Journal of the History of Sexuality 14.1/2 (2005) 186-201
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Is it time to forget Michel Foucault? Over the past quarter of a century there have been a number of injunctions for us to do so. The first, which became notorious, was a sharp polemical intervention from Baudrillard in 1977. Foucault was already, it seemed, too powerful, so "to forget him was to do him a service; to adulate him was to do him a disservice." This was not so much a forgetting as a Baudrillardian wishing away. Like the Gulf War, perhaps, Foucault did not really happen. A second essay, written by David Halperin and republished in his book How to Do the History of Homosexuality, is more reasoned and significant, if not yet better known.1 Here the point, forcefully made, is that in the rush to adulate, preserve in aspic, and see a Foucauldian orthodoxy we have forgotten what Foucault actually set out to do: "Foucault's continuing prestige, and the almost ritualistic invocation of his name by academic practitioners of cultural theory, has had the effect of reducing the operative range of his thought to a small set of received ideas, slogans, and bits of jargon that have now become so commonplace and so familiar as to make a more direct engagement with Foucault's texts entirely dispensable."2 Halperin's essay is a form of rescue: a reclaiming of a radical figure and line of thought, a figure sainted not because of his holiness but, like Genet, because of his transgressiveness and profanity. [End Page 186]
I want neither to engage in a polemical dismissal of Foucault and his legacy nor to find an original Foucault buried beneath a tonnage of overreverence, ancestor worship, and system building. I don't want to find the halo around his head, but neither do I wish to forget Foucault. I want to remember him, to remember why I found his work so important. At the same time I want to query/queery his legacy, not as an act of lèse-majesté or intellectual betrayal nor as a rejection of my earlier self, which grabbed at every bit of Foucauldiana that was published, but as a tribute to the stimulus he provided. The best tribute we can pay to Foucault is not to forget but to remember his own refusals and to use him. As he said of Nietzsche's work: "I prefer to utilize the writers I like. The only valid tribute to thought such as Nietzsche is precisely to use it, to deform it, to make it groan and protest."3 I am going to use Foucault's work as I have always done, as a box of tools, as he said in reference to Deleuze, to take up and put down as necessary and in the process probably deform it, making it groan and protest, not seeking the truth of Foucault or even my own truth but trying to understand why we came to see certain ways of thinking as offering us some approximation to certain truths about sexuality in history and, more precisely, to use the understandings we got from reading Foucault to try to understand our present uncertainties.4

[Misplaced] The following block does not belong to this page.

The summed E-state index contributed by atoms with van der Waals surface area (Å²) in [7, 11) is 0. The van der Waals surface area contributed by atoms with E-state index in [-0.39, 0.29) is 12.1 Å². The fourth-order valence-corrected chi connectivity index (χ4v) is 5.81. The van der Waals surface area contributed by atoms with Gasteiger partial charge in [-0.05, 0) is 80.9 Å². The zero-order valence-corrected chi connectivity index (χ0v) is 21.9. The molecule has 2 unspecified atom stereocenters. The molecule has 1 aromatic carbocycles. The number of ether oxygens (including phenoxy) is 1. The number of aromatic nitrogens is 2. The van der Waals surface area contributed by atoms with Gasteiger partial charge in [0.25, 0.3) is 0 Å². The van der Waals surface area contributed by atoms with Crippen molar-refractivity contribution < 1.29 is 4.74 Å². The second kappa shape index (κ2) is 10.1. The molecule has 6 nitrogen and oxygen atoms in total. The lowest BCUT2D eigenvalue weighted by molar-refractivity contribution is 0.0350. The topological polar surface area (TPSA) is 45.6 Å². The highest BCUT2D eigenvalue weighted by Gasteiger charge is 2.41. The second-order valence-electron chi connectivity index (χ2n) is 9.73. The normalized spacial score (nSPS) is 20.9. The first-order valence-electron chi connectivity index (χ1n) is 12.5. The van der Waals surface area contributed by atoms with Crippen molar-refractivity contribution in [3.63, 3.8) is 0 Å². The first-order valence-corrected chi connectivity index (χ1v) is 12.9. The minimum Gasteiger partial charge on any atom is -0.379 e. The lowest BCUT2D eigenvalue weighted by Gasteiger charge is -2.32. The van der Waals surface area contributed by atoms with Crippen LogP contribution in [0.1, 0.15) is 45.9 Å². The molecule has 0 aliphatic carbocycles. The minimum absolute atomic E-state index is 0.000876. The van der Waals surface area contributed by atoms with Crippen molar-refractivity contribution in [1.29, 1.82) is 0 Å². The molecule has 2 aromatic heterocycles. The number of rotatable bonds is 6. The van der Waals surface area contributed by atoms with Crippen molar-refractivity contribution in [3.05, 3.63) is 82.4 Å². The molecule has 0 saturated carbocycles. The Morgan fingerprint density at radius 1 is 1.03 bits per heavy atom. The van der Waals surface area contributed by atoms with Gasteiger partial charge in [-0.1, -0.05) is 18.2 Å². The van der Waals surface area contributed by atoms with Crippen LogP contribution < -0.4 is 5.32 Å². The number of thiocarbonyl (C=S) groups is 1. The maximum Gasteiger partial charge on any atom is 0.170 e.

To be more specific and to come clean, I want to do two things: first of all, to show why Foucault appealed to those of us who came to be labeled in the 1970s and 1980s as social contructionists, and then to argue that, while not forgetting Foucault, we need to go beyond him in three key areas: first, the matter of identity/subjectivity; second, the historic present, "after Foucault," in which we are actors; and third, the issue of ethics and values. To do that, I suggest, we need to remember what we learned through our encounters with Foucault. So first, let's look at Foucault's contribution to "the social construction of sexuality."
Reconstructing Social Constructionism
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